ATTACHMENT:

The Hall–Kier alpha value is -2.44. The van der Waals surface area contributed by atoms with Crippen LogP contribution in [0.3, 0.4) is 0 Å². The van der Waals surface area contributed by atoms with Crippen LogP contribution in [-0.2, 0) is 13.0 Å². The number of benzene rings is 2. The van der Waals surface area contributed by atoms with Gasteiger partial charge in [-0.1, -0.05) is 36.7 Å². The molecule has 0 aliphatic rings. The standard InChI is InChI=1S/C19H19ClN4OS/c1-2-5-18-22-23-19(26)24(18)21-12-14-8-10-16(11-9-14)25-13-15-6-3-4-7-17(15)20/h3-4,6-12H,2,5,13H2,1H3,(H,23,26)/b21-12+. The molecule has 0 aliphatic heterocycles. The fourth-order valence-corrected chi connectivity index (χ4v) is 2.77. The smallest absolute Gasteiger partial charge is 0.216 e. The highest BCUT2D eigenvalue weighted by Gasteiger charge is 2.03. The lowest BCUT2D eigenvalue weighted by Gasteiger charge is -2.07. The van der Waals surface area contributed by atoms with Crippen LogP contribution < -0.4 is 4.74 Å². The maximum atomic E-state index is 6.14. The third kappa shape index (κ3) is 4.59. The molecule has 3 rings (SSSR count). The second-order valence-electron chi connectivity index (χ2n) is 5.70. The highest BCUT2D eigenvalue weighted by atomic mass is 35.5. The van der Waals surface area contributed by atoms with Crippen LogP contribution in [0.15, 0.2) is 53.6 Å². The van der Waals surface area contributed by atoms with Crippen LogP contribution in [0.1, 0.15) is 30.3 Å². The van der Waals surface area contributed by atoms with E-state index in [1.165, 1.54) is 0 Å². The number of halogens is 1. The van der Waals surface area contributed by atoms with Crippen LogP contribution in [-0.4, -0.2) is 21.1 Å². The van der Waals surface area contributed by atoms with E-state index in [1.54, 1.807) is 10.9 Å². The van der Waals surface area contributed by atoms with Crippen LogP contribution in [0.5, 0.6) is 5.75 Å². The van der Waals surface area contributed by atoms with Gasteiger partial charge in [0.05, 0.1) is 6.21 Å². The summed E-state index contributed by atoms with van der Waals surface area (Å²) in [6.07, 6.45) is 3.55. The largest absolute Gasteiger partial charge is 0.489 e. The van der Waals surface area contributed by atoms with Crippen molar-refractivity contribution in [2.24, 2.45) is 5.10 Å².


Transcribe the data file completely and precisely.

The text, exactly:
The Hall–Kier alpha value is -2.44. The van der Waals surface area contributed by atoms with Crippen LogP contribution in [0.3, 0.4) is 0 Å². The van der Waals surface area contributed by atoms with Crippen LogP contribution in [-0.2, 0) is 13.0 Å². The number of benzene rings is 2. The van der Waals surface area contributed by atoms with Gasteiger partial charge in [-0.1, -0.05) is 36.7 Å². The molecule has 0 aliphatic rings. The standard InChI is InChI=1S/C19H19ClN4OS/c1-2-5-18-22-23-19(26)24(18)21-12-14-8-10-16(11-9-14)25-13-15-6-3-4-7-17(15)20/h3-4,6-12H,2,5,13H2,1H3,(H,23,26)/b21-12+. The molecule has 0 aliphatic heterocycles. The fourth-order valence-corrected chi connectivity index (χ4v) is 2.77. The smallest absolute Gasteiger partial charge is 0.216 e. The highest BCUT2D eigenvalue weighted by Gasteiger charge is 2.03. The lowest BCUT2D eigenvalue weighted by Gasteiger charge is -2.07. The van der Waals surface area contributed by atoms with Crippen LogP contribution < -0.4 is 4.74 Å². The maximum atomic E-state index is 6.14. The third kappa shape index (κ3) is 4.59. The molecule has 3 rings (SSSR count). The second-order valence-electron chi connectivity index (χ2n) is 5.70. The highest BCUT2D eigenvalue weighted by atomic mass is 35.5. The van der Waals surface area contributed by atoms with Crippen LogP contribution in [0.15, 0.2) is 53.6 Å². The van der Waals surface area contributed by atoms with Crippen LogP contribution in [0.1, 0.15) is 30.3 Å². The van der Waals surface area contributed by atoms with E-state index in [1.165, 1.54) is 0 Å². The number of halogens is 1. The van der Waals surface area contributed by atoms with Crippen LogP contribution in [-0.4, -0.2) is 21.1 Å². The van der Waals surface area contributed by atoms with E-state index in [1.54, 1.807) is 10.9 Å². The van der Waals surface area contributed by atoms with Crippen LogP contribution in [0.5, 0.6) is 5.75 Å². The van der Waals surface area contributed by atoms with Gasteiger partial charge in [0.05, 0.1) is 6.21 Å². The summed E-state index contributed by atoms with van der Waals surface area (Å²) in [6.07, 6.45) is 3.55. The largest absolute Gasteiger partial charge is 0.489 e. The van der Waals surface area contributed by atoms with Crippen molar-refractivity contribution in [2.24, 2.45) is 5.10 Å².